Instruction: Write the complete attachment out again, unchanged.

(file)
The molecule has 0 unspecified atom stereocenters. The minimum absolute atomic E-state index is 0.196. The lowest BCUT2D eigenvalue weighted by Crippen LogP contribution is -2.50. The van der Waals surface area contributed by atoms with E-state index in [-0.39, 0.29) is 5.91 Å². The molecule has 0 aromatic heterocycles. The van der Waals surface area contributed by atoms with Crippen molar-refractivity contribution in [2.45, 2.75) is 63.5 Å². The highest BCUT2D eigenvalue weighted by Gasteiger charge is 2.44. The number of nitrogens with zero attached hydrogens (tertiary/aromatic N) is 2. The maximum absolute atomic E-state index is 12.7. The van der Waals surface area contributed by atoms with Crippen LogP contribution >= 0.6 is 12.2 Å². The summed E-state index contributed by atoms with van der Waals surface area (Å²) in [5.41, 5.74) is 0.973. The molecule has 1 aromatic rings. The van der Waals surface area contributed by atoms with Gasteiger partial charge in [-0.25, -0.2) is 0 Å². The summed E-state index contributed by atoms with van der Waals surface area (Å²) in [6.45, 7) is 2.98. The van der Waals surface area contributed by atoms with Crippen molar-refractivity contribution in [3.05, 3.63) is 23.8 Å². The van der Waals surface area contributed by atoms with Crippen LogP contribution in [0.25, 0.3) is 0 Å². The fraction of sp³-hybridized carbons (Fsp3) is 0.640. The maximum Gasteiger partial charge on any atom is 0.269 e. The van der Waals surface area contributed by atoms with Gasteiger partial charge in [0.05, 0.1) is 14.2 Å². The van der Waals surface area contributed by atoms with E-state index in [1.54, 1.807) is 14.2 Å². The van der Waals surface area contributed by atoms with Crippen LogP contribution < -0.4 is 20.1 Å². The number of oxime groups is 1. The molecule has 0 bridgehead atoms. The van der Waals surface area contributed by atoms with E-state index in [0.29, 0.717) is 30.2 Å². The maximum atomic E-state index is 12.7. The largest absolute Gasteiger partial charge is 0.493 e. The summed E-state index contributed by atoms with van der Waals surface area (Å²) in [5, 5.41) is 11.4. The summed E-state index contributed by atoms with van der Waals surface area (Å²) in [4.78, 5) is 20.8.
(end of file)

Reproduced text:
The molecule has 0 unspecified atom stereocenters. The minimum absolute atomic E-state index is 0.196. The lowest BCUT2D eigenvalue weighted by Crippen LogP contribution is -2.50. The van der Waals surface area contributed by atoms with E-state index in [-0.39, 0.29) is 5.91 Å². The molecule has 0 aromatic heterocycles. The van der Waals surface area contributed by atoms with Crippen molar-refractivity contribution in [2.45, 2.75) is 63.5 Å². The highest BCUT2D eigenvalue weighted by Gasteiger charge is 2.44. The number of nitrogens with zero attached hydrogens (tertiary/aromatic N) is 2. The maximum absolute atomic E-state index is 12.7. The van der Waals surface area contributed by atoms with Crippen LogP contribution >= 0.6 is 12.2 Å². The summed E-state index contributed by atoms with van der Waals surface area (Å²) in [5.41, 5.74) is 0.973. The molecule has 1 aromatic rings. The van der Waals surface area contributed by atoms with Gasteiger partial charge in [-0.25, -0.2) is 0 Å². The summed E-state index contributed by atoms with van der Waals surface area (Å²) in [6.45, 7) is 2.98. The van der Waals surface area contributed by atoms with Crippen molar-refractivity contribution in [3.05, 3.63) is 23.8 Å². The van der Waals surface area contributed by atoms with Crippen LogP contribution in [0.25, 0.3) is 0 Å². The fraction of sp³-hybridized carbons (Fsp3) is 0.640. The maximum Gasteiger partial charge on any atom is 0.269 e. The van der Waals surface area contributed by atoms with Gasteiger partial charge in [0.05, 0.1) is 14.2 Å². The van der Waals surface area contributed by atoms with E-state index in [1.54, 1.807) is 14.2 Å². The van der Waals surface area contributed by atoms with Crippen LogP contribution < -0.4 is 20.1 Å². The number of oxime groups is 1. The molecule has 0 bridgehead atoms. The van der Waals surface area contributed by atoms with E-state index in [0.29, 0.717) is 30.2 Å². The maximum atomic E-state index is 12.7. The largest absolute Gasteiger partial charge is 0.493 e. The summed E-state index contributed by atoms with van der Waals surface area (Å²) in [5, 5.41) is 11.4. The summed E-state index contributed by atoms with van der Waals surface area (Å²) in [4.78, 5) is 20.8.